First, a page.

February 19, 2010

French Friday: Onion Soup Gratinée

french-onion-soup

There was once a restaurant in our neighborhood where I loved to go on snowy days. Inside, it was what I imagine a Swiss ski lodge is like — all dark wood, tall paned windows, and a roaring fire. I would sit on the wooden bench, wrapped in a scarf, and order a bowl of their French onion soup. At brunch, a basket of sweet, yeasty breads and orange-scented butter would come out first. And then the soup would arrive, crusty with just enough melted cheese to make a point (but not create a stomachache) and I would break the surface and dip down into a rich brown broth. It was, until the restaurant closed a few years ago, one of my favorite weekend lunches.

I don’t think I’ve ever met a friend or foe who didn’t care for French onion soup. It’s one of those foods that’s pretty delicious even when it’s not it’s best (though I’ve never been one to grumble over too much cheese), and it’s blissfully simple to make. I confess I’ve gone into a bit of a panic in the last couple weeks over all the wintery foods I still want to make before the first asparagus crops up. There is the truffle mac and cheese beckoning and the fondue (and do I see a fromagey theme here?), but what I would say to you is: this should make your winter short list. If you’ve never made French onion soup it’s absolutely worth a whirl, and such a comfort on a snowy night when you are hunkered down on the couch this weekend watching Doctor Zhivago.


Onion Soup Gratinée
adapted from Mastering the Art of French Cooking
Serves 6 to 8

Rather than broiling the entire soup pot covered with croutons and cheese as in Julia’s original recipe, I took the easier route and broiled the cheesy rounds of bread and then floated them atop the soup. This is especially helpful if you, like me, have a drawer-sized broiler that won’t exactly accommodate a soup pot.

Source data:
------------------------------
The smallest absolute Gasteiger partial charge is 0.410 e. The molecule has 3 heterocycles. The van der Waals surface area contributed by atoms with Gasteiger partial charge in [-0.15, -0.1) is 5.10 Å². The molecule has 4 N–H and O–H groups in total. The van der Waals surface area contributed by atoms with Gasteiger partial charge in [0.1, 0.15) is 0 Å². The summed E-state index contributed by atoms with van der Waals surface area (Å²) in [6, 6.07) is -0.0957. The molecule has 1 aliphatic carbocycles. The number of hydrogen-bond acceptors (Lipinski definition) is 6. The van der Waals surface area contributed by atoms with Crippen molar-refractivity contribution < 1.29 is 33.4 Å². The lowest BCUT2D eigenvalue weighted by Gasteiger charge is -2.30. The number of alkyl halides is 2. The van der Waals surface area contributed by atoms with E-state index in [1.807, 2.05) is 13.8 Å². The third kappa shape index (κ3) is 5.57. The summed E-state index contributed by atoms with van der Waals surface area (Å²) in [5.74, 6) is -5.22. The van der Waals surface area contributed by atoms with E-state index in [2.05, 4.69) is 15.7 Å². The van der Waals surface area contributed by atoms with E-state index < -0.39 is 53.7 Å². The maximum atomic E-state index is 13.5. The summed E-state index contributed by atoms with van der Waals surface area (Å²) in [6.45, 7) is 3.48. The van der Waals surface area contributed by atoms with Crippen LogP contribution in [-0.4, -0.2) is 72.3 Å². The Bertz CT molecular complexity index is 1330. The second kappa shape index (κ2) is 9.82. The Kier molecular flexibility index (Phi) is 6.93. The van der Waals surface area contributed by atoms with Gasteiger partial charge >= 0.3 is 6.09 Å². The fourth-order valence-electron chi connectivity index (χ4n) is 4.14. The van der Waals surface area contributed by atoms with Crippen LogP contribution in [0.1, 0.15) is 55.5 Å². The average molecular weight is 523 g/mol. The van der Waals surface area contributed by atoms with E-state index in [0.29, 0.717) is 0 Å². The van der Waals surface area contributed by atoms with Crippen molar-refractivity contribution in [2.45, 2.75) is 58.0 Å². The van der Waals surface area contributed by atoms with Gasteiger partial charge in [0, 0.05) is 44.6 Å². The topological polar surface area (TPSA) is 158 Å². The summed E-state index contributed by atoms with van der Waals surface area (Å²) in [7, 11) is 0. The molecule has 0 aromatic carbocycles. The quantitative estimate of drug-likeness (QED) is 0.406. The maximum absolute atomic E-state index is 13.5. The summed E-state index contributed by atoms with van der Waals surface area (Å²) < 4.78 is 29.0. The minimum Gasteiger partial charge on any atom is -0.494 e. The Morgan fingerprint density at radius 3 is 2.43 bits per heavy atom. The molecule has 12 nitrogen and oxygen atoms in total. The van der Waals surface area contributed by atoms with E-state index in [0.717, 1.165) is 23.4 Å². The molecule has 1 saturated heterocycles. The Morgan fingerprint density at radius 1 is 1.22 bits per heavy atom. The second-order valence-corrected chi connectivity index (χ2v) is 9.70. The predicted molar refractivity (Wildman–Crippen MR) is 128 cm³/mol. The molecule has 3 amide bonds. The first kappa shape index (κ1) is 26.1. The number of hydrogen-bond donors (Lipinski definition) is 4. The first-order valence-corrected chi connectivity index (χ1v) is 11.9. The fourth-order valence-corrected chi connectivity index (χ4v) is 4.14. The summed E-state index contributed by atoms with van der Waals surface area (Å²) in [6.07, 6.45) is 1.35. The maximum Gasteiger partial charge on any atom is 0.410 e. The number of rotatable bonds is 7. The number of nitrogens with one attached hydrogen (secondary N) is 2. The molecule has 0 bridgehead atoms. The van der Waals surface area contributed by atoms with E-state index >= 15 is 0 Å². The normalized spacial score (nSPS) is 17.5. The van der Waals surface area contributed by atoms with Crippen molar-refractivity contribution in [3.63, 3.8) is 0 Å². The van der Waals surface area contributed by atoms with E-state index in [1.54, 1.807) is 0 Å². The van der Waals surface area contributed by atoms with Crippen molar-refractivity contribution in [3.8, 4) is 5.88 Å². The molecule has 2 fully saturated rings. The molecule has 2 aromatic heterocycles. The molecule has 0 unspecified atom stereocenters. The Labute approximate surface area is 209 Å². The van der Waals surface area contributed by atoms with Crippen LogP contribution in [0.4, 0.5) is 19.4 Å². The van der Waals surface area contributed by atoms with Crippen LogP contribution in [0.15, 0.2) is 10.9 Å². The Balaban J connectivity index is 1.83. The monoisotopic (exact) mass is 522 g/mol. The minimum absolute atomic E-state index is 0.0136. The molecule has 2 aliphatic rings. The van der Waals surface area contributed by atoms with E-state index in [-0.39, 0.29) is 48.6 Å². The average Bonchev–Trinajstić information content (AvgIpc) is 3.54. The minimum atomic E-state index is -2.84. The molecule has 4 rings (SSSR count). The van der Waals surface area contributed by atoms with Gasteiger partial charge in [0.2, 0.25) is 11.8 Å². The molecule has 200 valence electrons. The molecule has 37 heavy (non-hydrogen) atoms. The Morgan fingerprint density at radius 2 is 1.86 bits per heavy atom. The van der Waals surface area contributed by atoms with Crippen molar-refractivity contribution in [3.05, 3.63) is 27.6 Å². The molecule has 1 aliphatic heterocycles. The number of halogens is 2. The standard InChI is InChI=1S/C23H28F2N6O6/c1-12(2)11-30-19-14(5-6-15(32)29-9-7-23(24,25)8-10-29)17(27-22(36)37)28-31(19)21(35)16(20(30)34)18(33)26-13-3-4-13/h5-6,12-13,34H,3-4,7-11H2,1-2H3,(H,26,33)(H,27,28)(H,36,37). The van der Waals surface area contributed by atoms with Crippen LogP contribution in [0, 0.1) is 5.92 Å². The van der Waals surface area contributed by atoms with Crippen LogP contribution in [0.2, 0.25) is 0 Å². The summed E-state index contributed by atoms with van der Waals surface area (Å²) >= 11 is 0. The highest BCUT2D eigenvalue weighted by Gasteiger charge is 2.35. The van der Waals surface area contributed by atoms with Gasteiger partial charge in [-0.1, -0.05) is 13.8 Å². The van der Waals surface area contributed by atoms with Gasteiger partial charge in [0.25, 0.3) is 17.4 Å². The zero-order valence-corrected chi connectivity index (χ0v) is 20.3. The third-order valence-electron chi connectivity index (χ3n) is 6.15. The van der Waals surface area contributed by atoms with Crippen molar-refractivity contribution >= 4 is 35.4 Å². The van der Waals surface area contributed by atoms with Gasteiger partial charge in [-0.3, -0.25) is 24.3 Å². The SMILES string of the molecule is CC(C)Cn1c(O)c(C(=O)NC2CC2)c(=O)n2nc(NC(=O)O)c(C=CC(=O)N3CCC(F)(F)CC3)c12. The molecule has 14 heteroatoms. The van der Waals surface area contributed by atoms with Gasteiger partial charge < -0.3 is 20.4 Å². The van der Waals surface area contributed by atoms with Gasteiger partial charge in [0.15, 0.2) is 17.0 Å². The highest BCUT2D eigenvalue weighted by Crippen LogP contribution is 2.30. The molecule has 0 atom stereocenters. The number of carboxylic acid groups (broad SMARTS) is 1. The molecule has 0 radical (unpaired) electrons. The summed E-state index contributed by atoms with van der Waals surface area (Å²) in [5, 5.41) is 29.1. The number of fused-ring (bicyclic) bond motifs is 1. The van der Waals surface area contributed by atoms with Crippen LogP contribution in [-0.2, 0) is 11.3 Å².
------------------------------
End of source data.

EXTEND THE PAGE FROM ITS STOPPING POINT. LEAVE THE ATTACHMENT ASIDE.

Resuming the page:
1 1/2 pounds (about 5 cups) thinly sliced yellow onions
3 tablespoons butter
1 tablespoon olive oil
1 teaspoon salt
1/4 teaspoon sugar
3 tablespoons flour
2 quarts boiling beef stock or broth
1/2 cup dry white wine
3 tablespoons cognac
2 ounces Gruyère cut into very thin slivers
1 tablespoon grated raw onion
12-16 toasted baguette rounds
1 1/2 cups grated Gruyère

Cook the onions slowly with the butter and oil in a large, heavy-bottomed saucepan for 15 minutes. Uncover, raise the heat to moderate, and stir in the salt and sugar. Cook for 30 to 40 minutes stirring frequently, until the onions have turned an even, deep, golden brown.

Sprinkle in the flour and stir for 3 minutes. Off the heat, blend in the boiling liquid. Add the wine, and season to taste. Simmer partially covered for 30 to 40 minutes more, skimming occasionally. Cover bread rounds with shredded cheese and broil until bubbly and melted. Stir cognac, slivered cheese, and raw onion into soup; ladle into bowls, and float a cheesy crouton or two on top.

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Comments

  • Anna: Mmmmm…! This sounds perfect for a winter night. Dr. Zhivago sounds like a good idea, too. Have you seen Barry Lyndon? It’s a film I wish I could see again for the first time – - so beautiful and epic and good for winter, too.4 years ago